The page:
Since the inception of equitable distribution in Pennsylvania on July 1, 1980 the law has consistently been that courts have power to divide marital property. With certain exceptions for gifts and inheritances, marital property is all property “acquired” from the date a couple marries to the date they finally separate 23 Pa.C.S. 3501(a). The challenge in several cases has been to determine when property is “acquired.” To that evolving legal concept we now have not only a reported decision in Yuhas v. Yuhas but one decided by a nine judge panel of the Superior Court. The decision was rendered on October 28 by a 6-3 majority.
Husband was a surgeon. He developed Carpal tunnel syndrome during the marriage that effectively ended his career. Fortunately, he had a disability insurance policy that was acquired shortly after he and wife married. At various times the couple paid for this policy from personal funds. Other payments were funded by his practice. In April, 2007 husband applied for his disability benefits. In July, 2007 the application was approved. In that same month the parties separated. The monthly benefit was $10,700 per month and was made effective January, 2007. The policy continues to pay although, it also requires that husband periodically prove he remains unable to practice surgery. Wife claimed that because the policy was acquired during the marriage the benefits arising from the policy were also marital. The special master appointed to hear the case concurred. The case was reviewed on exceptions by the Chester County Court of Common Pleas, which reversed the master and held that the post separation payments were “income” but not marital property. The decision of the trial court appears to have turned on the fact that the payments were not guaranteed but renewable premised upon proof of continuing disability.
In a supplemental opinion the trial court noted that the payments that accrued prior to the July separation were marital. It then analyzed the case in light of the Supreme Court decision in Drake v. Drake, 725 A.2d 717 (1999) where a workers’ compensation award was to a lump sum payment prior to the separation date. Because this was an “ongoing” claim for disability and not a commuted lump sum payment the trial court saw each monthly payment as a separate right accruing post separation.
To this decision, the Wife appealed. Her contention was that the event giving right to the income took place prior to separation as did the approval of the claim. She also noted the 2011 Supreme Court decision in Focht v. Focht 32 A, 3d 668 where a husband was injured in a raceway accident and filed suit with his wife before separation but settled the case after separation. In Focht the Supreme Court held that proceeds from a settlement made after separation are marital because they were acquired in exchange for a chose in action that accrued before separation. Id. At 674.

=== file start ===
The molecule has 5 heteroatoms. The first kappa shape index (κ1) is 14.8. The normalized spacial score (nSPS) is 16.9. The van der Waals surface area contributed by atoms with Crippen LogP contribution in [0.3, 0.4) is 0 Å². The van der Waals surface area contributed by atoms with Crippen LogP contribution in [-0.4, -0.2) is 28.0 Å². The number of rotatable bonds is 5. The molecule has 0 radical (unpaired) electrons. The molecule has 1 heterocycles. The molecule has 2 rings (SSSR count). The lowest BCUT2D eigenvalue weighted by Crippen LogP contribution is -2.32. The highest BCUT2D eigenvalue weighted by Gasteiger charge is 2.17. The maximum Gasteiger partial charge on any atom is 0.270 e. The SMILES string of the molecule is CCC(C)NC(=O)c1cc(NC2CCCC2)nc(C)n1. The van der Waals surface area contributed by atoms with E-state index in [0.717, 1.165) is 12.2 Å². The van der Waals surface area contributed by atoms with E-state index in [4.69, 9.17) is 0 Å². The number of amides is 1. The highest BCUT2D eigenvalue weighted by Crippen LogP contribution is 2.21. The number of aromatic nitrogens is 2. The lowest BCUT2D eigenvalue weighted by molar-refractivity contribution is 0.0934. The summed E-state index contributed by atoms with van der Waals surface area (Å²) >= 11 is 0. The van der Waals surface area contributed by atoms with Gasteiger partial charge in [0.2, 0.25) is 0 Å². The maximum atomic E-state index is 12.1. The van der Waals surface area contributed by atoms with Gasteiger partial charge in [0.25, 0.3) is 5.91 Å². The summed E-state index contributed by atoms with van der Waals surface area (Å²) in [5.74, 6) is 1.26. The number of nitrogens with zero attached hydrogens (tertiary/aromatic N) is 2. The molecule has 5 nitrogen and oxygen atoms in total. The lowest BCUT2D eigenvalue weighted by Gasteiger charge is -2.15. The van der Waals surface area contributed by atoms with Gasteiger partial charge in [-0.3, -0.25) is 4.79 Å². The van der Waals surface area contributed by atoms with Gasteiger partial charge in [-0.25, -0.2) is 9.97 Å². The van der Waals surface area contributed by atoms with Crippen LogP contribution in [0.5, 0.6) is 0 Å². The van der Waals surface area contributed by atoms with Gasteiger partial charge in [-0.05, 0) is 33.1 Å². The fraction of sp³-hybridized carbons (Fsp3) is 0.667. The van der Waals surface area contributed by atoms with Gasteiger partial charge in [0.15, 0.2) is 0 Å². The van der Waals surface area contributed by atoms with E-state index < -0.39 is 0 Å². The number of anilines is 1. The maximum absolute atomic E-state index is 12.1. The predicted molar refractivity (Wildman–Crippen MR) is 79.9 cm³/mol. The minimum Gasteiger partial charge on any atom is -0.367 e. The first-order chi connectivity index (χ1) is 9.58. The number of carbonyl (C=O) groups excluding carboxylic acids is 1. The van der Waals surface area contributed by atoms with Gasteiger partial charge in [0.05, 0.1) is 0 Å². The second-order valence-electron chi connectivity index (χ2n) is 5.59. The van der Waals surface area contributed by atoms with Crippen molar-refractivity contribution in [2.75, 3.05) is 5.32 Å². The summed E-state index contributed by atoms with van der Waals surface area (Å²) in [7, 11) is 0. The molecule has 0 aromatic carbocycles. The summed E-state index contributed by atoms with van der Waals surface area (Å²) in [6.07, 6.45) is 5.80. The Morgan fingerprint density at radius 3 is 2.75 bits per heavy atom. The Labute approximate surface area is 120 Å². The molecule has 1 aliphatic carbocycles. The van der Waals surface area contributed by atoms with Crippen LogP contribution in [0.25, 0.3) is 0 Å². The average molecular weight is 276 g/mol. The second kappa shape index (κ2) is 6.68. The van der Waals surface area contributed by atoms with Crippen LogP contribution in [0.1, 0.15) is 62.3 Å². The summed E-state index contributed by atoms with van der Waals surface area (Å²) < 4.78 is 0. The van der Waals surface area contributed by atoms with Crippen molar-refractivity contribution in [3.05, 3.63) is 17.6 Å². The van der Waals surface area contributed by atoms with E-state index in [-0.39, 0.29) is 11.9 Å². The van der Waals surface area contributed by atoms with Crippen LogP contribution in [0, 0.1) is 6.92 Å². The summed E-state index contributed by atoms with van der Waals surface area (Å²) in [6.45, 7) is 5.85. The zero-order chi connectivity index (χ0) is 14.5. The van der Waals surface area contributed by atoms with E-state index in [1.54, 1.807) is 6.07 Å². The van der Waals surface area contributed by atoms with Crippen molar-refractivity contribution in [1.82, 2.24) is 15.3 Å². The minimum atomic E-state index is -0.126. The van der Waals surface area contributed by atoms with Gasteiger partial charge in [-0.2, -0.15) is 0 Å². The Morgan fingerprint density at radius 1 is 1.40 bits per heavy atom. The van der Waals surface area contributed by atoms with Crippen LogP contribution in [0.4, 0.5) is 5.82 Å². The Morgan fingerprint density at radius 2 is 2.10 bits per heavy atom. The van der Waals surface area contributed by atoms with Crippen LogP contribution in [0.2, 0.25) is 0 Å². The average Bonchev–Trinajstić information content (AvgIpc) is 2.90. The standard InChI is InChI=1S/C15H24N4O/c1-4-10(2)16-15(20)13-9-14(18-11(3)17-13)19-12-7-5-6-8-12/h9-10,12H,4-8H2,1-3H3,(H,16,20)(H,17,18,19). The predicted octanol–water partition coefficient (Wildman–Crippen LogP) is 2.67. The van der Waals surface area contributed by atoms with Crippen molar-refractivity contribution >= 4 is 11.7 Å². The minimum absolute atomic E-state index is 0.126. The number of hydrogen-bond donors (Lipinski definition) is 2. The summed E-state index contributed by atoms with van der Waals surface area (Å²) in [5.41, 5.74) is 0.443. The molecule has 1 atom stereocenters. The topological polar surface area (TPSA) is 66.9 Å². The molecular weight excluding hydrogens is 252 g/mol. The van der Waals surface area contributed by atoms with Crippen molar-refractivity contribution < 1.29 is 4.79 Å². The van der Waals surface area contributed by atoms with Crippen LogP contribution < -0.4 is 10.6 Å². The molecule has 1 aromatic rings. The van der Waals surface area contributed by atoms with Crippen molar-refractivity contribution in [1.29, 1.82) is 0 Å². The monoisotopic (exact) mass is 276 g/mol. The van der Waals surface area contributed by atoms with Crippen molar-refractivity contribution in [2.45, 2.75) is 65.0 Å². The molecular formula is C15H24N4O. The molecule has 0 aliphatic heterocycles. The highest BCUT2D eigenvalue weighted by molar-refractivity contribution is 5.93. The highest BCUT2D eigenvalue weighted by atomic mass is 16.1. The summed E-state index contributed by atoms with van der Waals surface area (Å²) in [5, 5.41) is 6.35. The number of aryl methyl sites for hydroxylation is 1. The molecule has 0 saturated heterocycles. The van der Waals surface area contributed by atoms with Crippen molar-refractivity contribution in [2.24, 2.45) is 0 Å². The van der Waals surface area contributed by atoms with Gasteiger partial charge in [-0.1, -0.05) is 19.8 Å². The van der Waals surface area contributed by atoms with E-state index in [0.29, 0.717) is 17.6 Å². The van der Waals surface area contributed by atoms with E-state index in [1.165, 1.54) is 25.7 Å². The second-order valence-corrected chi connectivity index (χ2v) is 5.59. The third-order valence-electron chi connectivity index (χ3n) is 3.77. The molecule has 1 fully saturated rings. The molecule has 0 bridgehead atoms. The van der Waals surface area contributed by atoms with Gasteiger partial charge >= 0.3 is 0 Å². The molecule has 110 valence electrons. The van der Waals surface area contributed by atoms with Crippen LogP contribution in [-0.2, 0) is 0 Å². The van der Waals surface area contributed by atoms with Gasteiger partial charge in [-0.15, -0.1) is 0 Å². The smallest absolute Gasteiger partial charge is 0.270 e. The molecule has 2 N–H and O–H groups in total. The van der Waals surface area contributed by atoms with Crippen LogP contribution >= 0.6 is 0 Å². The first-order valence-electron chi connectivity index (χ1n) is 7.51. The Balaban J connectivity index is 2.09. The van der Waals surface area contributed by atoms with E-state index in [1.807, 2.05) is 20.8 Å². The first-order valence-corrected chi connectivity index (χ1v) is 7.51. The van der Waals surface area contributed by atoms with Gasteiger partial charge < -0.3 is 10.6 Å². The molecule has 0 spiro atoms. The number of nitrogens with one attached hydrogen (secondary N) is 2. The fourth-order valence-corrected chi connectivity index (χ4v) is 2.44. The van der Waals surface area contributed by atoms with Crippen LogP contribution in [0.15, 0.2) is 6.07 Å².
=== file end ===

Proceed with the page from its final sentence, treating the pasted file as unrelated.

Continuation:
The Yuhas court noted that a cause of action accrues when the injury was inflicted under both Drake and Focht. But here the disability did not arise from an injury and were not received as the result of an award or settlement for a cause of action or claim.” 23 Pa.C.S. 3501(a)(8). The Superior Court holds that Husband did not “contemplate any legal action, nor did he possess a claim against anyone or any entity.” The Court then refers to the fact that the payments are subject to a condition subsequent. If husband recovers from the parathesia that prevents him from working as a surgeon the disability benefits are lost. For this reason, the Superior Court decided these post separation payments are non-marital.
This makes for an interesting analysis. Husband and wife bought and paid for a policy of insurance. The event covered by the insurance (the loss of the ability to be a surgeon) occurred during the marriage. The right to receive the payment for loss was affirmed before separation as well, albeit subject to the condition subsequent. The opinion state that Husband had no claim against anyone or any entity. Did he not have a claim against the insurer if the insurer had denied the disability claim. His action would have been in contract and not tort but is that a distinction contemplated by Section 3501(a) (8) which speak of “any cause of action or claim”
Yuhas v. Yuhas, 2013 PA SUPER. 283 (10/28/13).